A month of black Fridays

There is an old saying about a month of Sundays, which means a long time. There needs to be a new saying for this government about bad news, and that should be a month of black Fridays.

Barry Soper explains: Quote:

For most of us Fridays are the best day of the week: the weekend’s around the corner, there are usually a few beers after work and you know you’re going to get a sleep in the next day, which helps you cope with feeling a little buggered at week’s end.

That’s the case for most of us but for the Government the last four Fridays have been black but much of it’s been by design.  

The first one saw the then Minister for Open Government Clare Curran showing that she had no idea of what her portfolio was all about. Jacinda Ardern stripped her of that portfolio along with a few others, but let her stay on as a minister outside of Cabinet with Broadcasting and Communications – big mistake.  End quote.

And Ardern ran against Winston’s advice on that. Quote:

The second Friday saw her dealing with another “staffing matter.” Her Customs Minister Meka Whaitiri apparently got into a shoving match with a new staff member and has been on holiday on full pay ever since – while the incident’s been shelved with yet another inquiry. Perhaps the finding of that is scheduled for this coming Friday and it’s expected Ardern will have to explain why her minister, who goes through staff like a dose of Epsom salts, is being kept on.  End quote.

That will be against advice too. Quote:

On the third Friday Curran did to herself what Ardern should have done to her months ago, she fell on her sword. The pressure had become intolerable, she told us. The pressure was of course all of her own making. End quote.

Yep. A complete fool and tried to play the victim. Quote:

Just when we thought we’d heard the last of this petulant politician, Friday number four is upon us, and she’s back in the news after a hundred grand’s coughed up to the multi-millionaire she offered the job of Chief Technology Officer to when she was Digital Services Minister. The only digit obvious to Derek Handley was the bird, given to him by Curran’s colleagues because in reality they were baffled about what he’d actually do. End quote.

Why Curran remains as MP is beyond me. She’s finished. Quote:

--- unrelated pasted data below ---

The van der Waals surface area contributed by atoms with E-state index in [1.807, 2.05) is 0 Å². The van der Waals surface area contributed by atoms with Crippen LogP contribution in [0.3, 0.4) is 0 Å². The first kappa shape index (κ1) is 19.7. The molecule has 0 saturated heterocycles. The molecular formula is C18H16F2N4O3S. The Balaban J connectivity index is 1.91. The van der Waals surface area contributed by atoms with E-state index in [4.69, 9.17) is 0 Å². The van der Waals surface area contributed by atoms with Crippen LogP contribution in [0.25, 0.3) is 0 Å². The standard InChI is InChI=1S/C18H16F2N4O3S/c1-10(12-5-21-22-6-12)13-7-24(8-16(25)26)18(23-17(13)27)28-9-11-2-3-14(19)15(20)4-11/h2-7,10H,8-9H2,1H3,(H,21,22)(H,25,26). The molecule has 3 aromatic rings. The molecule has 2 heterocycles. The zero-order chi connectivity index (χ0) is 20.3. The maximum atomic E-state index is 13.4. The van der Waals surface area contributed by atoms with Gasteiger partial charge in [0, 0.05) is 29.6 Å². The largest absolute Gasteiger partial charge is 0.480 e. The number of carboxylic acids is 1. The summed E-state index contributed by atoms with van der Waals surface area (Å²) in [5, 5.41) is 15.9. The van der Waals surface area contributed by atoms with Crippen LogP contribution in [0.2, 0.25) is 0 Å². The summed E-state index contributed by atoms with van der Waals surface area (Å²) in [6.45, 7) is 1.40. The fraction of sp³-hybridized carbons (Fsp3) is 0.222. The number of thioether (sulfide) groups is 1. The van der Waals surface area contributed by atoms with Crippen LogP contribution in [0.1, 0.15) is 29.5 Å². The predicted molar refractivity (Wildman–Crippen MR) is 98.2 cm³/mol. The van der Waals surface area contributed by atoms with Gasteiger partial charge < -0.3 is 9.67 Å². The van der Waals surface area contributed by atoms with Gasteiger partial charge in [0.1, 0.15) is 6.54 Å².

So by week’s end you could be forgiven for thinking the Government was falling apart at the seams, but yesterday in Auckland the leaders of the three coalition parties got together for a kumbaya, to convince us that they have now embarked on a unified direction, setting priorities and objectives in a plan that they’ll stick to like preachers to the Bible.

Ardern’s got just one more Friday to endure before she heads off to New York, where for a week she’ll be fawned over by the international media. There’ll be few diary hitches during the week, like there were last week with cancelled media appointments, the engagements in the Big Apple are locked in.

So just one more Friday to go with a few issues still bubbling away, Whaitiri is one of course and Labour’s flagship industrial relations policy is another for New Zealand First.

Winston Peters is back in the Prime Minister’s seat next week…End quote.

Thank god for that. He’s far better at the job that little Cindy is.


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As much at home writing editorials as being the subject of them, Cam has won awards, including the Canon Media Award for his work on the Len Brown/Bevan Chuang story. When he’s not creating the news, he tends to be in it, with protagonists using the courts, media and social media to deliver financial as well as death threats.

They say that news is something that someone, somewhere, wants kept quiet. Cam Slater doesn’t do quiet and, as a result, he is a polarising, controversial but highly effective journalist who takes no prisoners.

He is fearless in his pursuit of a story.

Love him or loathe him, you can’t ignore him.

To read Cam’s previous articles click on his name in blue.

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